10. If the countries object or rebel against enslavement, or attempt to default on the IMF loan(s), our CIA steps in using Death Squads run by para- and actual military personnel from the countries in question who have been trained at what is today known as the Western Hemisphere Institute for Security Cooperation (formerly known as the U.S. Army School of the Americas).

Actually, then, the “jobs that are being shipped overseas” are not being shipped anywhere.  The enslavement of indigenous populations enables our corporate oligopolies to make huge profits from the 30 to 60 dollars per month that the local “workers” are paid.  Moreover, they are paid in the local currency – not in U.S. dollars – even though they work directly for U.S. corporations in such places as the Kingston Free Zone in Jamaica – and the local currency, remember, has been devalued.

All of this has been done by the United States of America – completely without the knowledge of its citizens who accept the doctrinal view. Moreover, the United States citizenry becomes incensed, rather than curious, at any attempt to bring a shred of enlightenment with regard to the foreign policy activities of our government – regardless of the data.  The data, nonetheless, speak for themselves.

Decimation of Indigenous Populations in Central and South America

The doctrinal view of countries like El Salvador in the early 1980’s is that of a peaceful country with a moderate government that is having difficulty instituting social, political, and economic reforms due to the violence of insurgent left-wing revolutionaries aided by the Soviet Union through its Western Hemisphere emissary – Cuba.  According to U.S. Ambassador Robert White, who served under Presidents Carter and Reagan, the leftists included Salvadoran labor unions, guerillas, peasants, and church-based groups that were trying to topple the government.

In contrast to White’s view, and in direct contradiction to the administrations of Carter and Reagan, however, the foreign press and the Council on Hemispheric Affairs – in their 1980 Annual Human Rights Report – as well as Amnesty International and Human Rights Watch, have gone on record as declaring that El Salvador had the worst record of human rights abuses in all of Latin America.  Here is a direct quote from the Annual Report:

          “More people have died in El Salvador during the past year (1980), largely as the result of government-condoned right-wing ‘death squad’ killings, than in all other nations in Latin America combined….The death toll reached almost 10,000, with the vast majority of the victims falling prey to the right-wing terrorism sanctioned by key government officials.  These countless killings have gone unpunished and even uninvestigated as the government’s own military and police forces are almost always involved in them”.

It is tempting to leap, at the outset of this discussion, to the doctrinal view and think that this statement – if true – does not involve the United States, even if our assessment of the El Salvadoran government was riddled with error.  A closer look at the etics of the involvement of the United States government and military, however, sheds a different light on the above quotation.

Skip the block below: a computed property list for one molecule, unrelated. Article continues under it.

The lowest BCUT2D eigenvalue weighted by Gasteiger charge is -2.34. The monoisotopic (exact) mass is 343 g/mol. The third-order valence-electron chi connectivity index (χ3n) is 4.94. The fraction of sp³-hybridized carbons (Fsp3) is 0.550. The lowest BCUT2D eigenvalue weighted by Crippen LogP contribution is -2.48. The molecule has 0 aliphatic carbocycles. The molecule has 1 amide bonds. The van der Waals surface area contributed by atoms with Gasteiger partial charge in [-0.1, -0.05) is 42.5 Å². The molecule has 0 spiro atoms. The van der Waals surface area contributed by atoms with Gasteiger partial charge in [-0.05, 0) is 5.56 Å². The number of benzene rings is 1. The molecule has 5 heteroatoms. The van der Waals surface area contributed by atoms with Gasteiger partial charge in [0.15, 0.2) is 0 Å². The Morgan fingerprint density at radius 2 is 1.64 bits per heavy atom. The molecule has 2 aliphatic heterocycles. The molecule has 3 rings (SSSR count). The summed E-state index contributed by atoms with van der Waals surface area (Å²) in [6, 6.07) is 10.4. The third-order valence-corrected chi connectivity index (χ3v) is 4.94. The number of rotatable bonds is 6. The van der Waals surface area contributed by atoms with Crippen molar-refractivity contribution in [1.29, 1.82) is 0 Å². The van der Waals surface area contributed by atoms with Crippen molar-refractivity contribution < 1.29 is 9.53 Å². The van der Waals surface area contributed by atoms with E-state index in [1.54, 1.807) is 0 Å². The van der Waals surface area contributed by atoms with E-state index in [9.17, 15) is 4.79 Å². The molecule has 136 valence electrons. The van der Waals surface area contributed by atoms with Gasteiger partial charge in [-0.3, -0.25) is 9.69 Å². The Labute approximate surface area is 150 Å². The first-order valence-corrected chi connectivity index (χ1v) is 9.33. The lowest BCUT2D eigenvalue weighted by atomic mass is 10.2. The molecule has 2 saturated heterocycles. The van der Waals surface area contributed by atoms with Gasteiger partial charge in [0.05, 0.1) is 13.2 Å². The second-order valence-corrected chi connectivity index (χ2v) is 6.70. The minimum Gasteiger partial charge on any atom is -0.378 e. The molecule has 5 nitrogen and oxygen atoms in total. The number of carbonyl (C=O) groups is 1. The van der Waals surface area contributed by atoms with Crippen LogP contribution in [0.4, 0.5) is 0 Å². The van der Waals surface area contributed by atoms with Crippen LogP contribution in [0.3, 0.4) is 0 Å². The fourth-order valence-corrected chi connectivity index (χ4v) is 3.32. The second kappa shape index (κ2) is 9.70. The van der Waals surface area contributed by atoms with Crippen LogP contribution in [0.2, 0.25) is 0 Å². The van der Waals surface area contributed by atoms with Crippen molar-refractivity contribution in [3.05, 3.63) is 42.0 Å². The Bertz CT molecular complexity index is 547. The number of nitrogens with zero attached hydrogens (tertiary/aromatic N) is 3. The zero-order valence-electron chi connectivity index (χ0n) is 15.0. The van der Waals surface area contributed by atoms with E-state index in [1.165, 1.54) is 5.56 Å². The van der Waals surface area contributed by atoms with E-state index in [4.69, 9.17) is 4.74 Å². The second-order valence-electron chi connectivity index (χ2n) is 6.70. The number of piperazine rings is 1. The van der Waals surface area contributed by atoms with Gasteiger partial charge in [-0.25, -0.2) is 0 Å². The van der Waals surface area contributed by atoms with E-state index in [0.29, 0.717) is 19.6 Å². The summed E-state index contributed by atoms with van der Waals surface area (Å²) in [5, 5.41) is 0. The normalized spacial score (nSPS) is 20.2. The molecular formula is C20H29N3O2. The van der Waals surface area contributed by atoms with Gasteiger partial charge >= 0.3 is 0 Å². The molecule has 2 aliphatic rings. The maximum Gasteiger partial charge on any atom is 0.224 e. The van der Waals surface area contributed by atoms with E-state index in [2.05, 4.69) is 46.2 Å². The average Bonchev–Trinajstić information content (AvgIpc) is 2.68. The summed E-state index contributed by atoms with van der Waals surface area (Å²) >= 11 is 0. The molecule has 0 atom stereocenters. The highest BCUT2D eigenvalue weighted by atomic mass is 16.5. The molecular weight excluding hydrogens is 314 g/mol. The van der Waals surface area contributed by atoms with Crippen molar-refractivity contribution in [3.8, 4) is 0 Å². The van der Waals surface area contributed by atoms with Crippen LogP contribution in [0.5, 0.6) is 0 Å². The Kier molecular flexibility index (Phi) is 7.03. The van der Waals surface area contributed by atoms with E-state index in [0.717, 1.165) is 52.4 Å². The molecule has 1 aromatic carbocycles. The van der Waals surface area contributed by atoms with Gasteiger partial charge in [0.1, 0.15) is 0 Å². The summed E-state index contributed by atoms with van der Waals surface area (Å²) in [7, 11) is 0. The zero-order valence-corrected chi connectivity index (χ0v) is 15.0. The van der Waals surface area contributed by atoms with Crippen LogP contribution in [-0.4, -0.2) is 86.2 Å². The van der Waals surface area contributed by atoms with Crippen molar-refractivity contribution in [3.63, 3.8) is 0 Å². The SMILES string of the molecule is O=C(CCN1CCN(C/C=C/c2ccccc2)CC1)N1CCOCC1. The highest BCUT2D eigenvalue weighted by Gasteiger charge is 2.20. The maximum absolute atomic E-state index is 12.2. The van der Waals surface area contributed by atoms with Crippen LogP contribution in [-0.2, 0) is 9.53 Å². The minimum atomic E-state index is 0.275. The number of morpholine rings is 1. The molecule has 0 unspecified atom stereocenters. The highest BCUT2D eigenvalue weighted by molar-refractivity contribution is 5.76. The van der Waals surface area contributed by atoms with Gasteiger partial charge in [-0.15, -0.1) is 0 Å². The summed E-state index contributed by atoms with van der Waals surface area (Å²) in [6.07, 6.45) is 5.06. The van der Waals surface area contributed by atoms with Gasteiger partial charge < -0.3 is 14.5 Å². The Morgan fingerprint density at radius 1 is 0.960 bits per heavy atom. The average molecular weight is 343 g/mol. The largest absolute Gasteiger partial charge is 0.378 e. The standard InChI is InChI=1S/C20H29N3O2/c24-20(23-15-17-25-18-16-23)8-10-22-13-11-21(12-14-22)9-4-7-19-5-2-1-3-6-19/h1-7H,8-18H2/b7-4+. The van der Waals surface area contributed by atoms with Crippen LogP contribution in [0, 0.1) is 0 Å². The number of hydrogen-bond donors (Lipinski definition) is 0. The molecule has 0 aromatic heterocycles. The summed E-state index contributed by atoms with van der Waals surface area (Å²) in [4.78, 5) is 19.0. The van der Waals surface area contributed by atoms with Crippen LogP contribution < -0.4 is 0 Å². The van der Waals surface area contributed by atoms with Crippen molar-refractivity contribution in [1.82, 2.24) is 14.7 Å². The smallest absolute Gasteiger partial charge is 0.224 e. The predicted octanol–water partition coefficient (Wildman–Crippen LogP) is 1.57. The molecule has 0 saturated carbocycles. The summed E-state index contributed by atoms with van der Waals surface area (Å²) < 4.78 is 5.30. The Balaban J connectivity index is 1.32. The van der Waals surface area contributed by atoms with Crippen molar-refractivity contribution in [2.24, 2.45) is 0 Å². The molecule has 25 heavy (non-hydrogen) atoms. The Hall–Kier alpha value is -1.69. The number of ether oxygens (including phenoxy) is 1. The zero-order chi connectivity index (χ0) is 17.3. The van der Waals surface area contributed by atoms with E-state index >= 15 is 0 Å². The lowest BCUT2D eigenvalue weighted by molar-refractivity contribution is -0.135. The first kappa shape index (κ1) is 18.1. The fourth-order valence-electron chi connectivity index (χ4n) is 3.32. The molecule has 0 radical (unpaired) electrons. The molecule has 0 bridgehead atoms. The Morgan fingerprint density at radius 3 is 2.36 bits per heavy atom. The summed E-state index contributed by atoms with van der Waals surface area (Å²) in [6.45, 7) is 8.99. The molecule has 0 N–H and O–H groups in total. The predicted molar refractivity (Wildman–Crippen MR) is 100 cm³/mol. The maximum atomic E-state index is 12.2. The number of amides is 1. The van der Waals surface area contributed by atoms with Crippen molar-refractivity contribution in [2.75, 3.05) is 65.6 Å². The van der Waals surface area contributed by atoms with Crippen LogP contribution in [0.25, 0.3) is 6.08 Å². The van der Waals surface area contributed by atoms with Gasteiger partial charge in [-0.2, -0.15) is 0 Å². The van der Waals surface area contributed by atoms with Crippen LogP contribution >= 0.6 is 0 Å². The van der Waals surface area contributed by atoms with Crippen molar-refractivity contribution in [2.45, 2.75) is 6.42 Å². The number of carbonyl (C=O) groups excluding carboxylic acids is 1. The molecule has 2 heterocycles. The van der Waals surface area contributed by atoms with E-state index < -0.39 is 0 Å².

From 1946 through the final decade of the 20th century, the United States military, under the guidance and direction of the CIA, has trained more than 56,000 Latin American soldiers at WHINSEC – run by the U.S. Army at Fort Benning, Georgia.    This training center has taught some of the most despicable military strongmen in the entire region, including 19 of the 27 Salvadoran officers implicated in 6 Jesuit murders, and nearly 75% of the Salvadoran officers accused in 7 other massacres.  Some of the more prominent graduates of the University of the Americas include Roberto D’Aubuisson – mastermind of the Bishop Romero assassination, Alberto Medrano, Colonel Roberto Mauricio Staben, Jose Castillo, Colonel Nicholas Carranza, General Suarez, a brutal dictator of Bolivia; General Callejas Ycallejas, chief of Guatemalan intelligence in late 1970s and early 1980s, when thousands political opponents were assassinated; Honduran General Garcia, and General Hernandez, armed forces chief of Colombia suspected of aiding Colombian drug traffickers (Newsweek, 8/9/1993, pp. 36-7).  The Washington Post, in direct contradiction to a complaint on the part of Professor Jeane Kirkpatrick of Georgetown University – later Ambassador to the United Nations – that reports maligning the government and military of El Salvador were “terribly unjust”, responded that “there is no real argument that most of the estimated 10,000 political fatalities in El Salvador in 1980 were victims of government forces or irregulars associated with them.”

As a result of the U.S. policies and practices in El Salvador, 35,000 Salvadoran refugees – mostly women and children – have fled to the Honduran border to refugee camps where they have had to live in misery, poverty, and fear of attack by the Salvadoran army and ORDEN, the National Democratic Organization that was created under the auspices of the CIA to direct all Death Squad activities from 1970 through 1979.  During that time, Medrano was chosen by the CIA to lead ORDEN and coordinate the brutal attacks on civilians.  In response to the attempt to escape by the refugees, the Salvadoran military – with assistance by the Honduran army and the United States – bombed the refugees with exploding shells, napalm, destroyed villages, massacred refugees in brutal machete attacks, strafed them using helicopter gunships, beat them to death with rifle butts, and committed brutal acts of rape, torture, and murder after capturing them.  Just a few days before this brutal action by the two armies, 798 people were killed – 681 of whom were peasants – in equally brutal helicopter attacks.

The New York Times – never a citadel of independent journalistic responsibility – reported that “assassinations by government forces appear to be declining”, and on the day of the massacre the Times reported that “for Salvadoran peasants fruits of change seem good”.  In spite of this kind of rhetoric, the government of El Salvador – supported, armed, trained, and advised by the United States – continued to wage a brutal war on the indigenous people of the countryside.  The U.S. Government’s State Department waged a propaganda campaign in 1981 with the release of its infamous “white paper”, in which it attempted to convince the electorate and the world that the Soviet Union and Cuba were responsible for the deaths throughout 1980.